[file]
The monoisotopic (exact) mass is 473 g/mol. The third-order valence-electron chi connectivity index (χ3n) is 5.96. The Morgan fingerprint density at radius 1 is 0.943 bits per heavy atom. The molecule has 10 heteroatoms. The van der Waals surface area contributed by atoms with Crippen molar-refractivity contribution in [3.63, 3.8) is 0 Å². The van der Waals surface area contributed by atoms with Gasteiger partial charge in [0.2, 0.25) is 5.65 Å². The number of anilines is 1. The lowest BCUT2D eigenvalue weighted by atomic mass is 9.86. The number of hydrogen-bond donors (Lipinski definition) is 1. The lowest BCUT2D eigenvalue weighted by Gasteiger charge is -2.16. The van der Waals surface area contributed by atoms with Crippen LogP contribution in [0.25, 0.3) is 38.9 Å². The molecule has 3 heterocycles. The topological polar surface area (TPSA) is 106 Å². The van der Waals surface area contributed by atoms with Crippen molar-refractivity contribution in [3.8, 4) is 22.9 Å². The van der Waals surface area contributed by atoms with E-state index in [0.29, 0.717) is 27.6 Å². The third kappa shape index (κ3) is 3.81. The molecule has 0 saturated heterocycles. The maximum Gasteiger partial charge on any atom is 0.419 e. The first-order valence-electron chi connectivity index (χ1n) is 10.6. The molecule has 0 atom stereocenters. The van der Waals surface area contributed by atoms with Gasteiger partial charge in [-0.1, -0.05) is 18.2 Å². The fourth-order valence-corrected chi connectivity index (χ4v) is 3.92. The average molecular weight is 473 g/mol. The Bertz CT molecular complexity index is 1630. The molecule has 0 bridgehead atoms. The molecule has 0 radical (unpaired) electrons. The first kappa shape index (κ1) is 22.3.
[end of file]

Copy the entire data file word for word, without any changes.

The monoisotopic (exact) mass is 473 g/mol. The third-order valence-electron chi connectivity index (χ3n) is 5.96. The Morgan fingerprint density at radius 1 is 0.943 bits per heavy atom. The molecule has 10 heteroatoms. The van der Waals surface area contributed by atoms with Crippen molar-refractivity contribution in [3.63, 3.8) is 0 Å². The van der Waals surface area contributed by atoms with Gasteiger partial charge in [0.2, 0.25) is 5.65 Å². The number of anilines is 1. The lowest BCUT2D eigenvalue weighted by atomic mass is 9.86. The number of hydrogen-bond donors (Lipinski definition) is 1. The lowest BCUT2D eigenvalue weighted by Gasteiger charge is -2.16. The van der Waals surface area contributed by atoms with Crippen LogP contribution in [0.25, 0.3) is 38.9 Å². The molecule has 3 heterocycles. The topological polar surface area (TPSA) is 106 Å². The van der Waals surface area contributed by atoms with Crippen molar-refractivity contribution in [3.8, 4) is 22.9 Å². The van der Waals surface area contributed by atoms with E-state index in [0.29, 0.717) is 27.6 Å². The third kappa shape index (κ3) is 3.81. The molecule has 0 saturated heterocycles. The maximum Gasteiger partial charge on any atom is 0.419 e. The first-order valence-electron chi connectivity index (χ1n) is 10.6. The molecule has 0 atom stereocenters. The van der Waals surface area contributed by atoms with Gasteiger partial charge in [-0.1, -0.05) is 18.2 Å². The fourth-order valence-corrected chi connectivity index (χ4v) is 3.92. The average molecular weight is 473 g/mol. The Bertz CT molecular complexity index is 1630. The molecule has 0 bridgehead atoms. The molecule has 0 radical (unpaired) electrons. The first kappa shape index (κ1) is 22.3.